28 July 2010

A pretty Great Swamp and its watershed

Just a few miles south of Morristown is a bowl-shaped valley called the Great Swamp Watershed.  This fall our junior studio will be working with locals, particularly the Great Swamp Watershed Association, to investigate and envision alternative futures for these landscapes as part of the Regional Design Studio.  Within the context of North Jersey, it looks a little small. 

The unusual shape of the valley, and the severity of the hills surrounding it are important to the history of the valley.  After the Wisconsin glacier it was the site of the Glacial Lake Passaic and it is still easy to pick out on satellite images.  It was also hard to reach so has avoided highways and crossroads of any serious size, adding to its rural character.
Upon closer examination, you can see that the watershed is large enough to include the Great Swamp National Wildlife Refuge.  You can see that it also includes most of the Jockey Hollow NPS site.  And, the Passaic makes a complete U-turn to get back to its better-known urban environment.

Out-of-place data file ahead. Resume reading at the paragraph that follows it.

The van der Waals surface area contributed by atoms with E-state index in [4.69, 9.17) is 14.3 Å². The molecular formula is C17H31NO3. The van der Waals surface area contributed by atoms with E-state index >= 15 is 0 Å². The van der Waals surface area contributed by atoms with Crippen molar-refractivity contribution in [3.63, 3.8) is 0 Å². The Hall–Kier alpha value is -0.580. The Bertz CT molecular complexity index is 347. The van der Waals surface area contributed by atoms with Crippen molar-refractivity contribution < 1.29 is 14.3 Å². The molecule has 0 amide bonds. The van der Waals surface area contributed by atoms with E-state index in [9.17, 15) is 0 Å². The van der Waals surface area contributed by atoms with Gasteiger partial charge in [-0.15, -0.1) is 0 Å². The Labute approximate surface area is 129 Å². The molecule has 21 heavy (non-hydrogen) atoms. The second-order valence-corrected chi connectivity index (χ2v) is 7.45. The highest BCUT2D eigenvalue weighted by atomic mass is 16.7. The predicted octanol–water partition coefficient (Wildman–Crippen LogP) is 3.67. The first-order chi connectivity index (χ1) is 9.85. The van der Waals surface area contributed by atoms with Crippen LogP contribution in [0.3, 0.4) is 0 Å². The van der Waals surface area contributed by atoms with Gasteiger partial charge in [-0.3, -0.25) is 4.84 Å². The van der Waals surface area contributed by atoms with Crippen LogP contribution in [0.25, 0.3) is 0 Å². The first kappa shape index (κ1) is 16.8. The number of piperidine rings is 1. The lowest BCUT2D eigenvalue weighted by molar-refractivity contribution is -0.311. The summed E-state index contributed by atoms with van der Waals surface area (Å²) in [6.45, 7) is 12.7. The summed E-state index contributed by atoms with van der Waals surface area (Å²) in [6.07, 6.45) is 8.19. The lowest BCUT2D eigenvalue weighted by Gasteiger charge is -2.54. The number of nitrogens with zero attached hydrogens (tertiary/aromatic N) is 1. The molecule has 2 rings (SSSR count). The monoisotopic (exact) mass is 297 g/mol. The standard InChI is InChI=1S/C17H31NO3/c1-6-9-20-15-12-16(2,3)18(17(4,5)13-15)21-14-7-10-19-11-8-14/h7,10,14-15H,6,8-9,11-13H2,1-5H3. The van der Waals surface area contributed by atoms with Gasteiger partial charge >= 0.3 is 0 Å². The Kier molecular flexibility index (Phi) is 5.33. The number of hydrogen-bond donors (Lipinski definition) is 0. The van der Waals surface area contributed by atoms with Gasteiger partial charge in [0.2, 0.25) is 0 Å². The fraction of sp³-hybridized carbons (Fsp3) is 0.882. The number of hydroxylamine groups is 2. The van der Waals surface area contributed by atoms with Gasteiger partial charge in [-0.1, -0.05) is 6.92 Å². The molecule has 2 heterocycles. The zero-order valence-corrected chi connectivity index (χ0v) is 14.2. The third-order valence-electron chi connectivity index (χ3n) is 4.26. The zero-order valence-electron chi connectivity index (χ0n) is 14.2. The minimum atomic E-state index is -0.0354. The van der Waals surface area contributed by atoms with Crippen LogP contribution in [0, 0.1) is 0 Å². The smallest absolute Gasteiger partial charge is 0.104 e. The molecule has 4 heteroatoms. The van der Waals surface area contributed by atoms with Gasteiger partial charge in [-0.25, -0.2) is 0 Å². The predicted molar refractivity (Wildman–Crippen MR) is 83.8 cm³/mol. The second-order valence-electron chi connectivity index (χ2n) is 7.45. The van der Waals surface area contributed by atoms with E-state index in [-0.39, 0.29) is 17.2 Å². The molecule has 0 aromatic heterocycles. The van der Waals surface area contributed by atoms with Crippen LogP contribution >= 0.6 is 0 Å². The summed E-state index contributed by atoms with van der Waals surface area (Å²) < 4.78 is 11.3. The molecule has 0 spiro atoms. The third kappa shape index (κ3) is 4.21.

The watershed includes parts of 10 different towns, which used to be represented on the 10 Towns Committee (and the Jersey Jetport Site Association).  In 2000, the total population  of the 10 towns was under 125,000.  While there have been teardowns, add-ons and new commercial sites, it doesn't seem likely that the 2010 census will show this as an area of significant growth relative to its neighbors.  The one town with the largest land area in the watershed is Harding Township, which has been working to retain its rural feel for decades.
Several of the remaining towns are very small and sit atop the ridges that constrict the valley and help keep it swampy.  The ridgetops have good views and create a special sense of character for the communities.

The location of the watershed places it on or near 2 major commuting highways - I-78 and I-287 - with additional service by NJ Transit.  The small towns with great access to Newark and New York include some prestigious, wealthy bedroom communities.  But, the Great Swamp itself remains a a little bit of a pain to get to, so the area's residents can feel safe in thinking that future development in the valley is less likely than in other parts of New Jersey. 

What is the true Great Swamp watershed like?  And what sort of future does it have?

1 comment:

John Reiser said...

You can see some of that recent development here: http://gis.rowan.edu/projects/luc/map_imperv.html?&x=-74.489021&y=40.710833&z=12&t=Terrain

While the new housing brings relatively low amounts of impervious surface, if the development continues, it will significantly impact the quality of the watershed.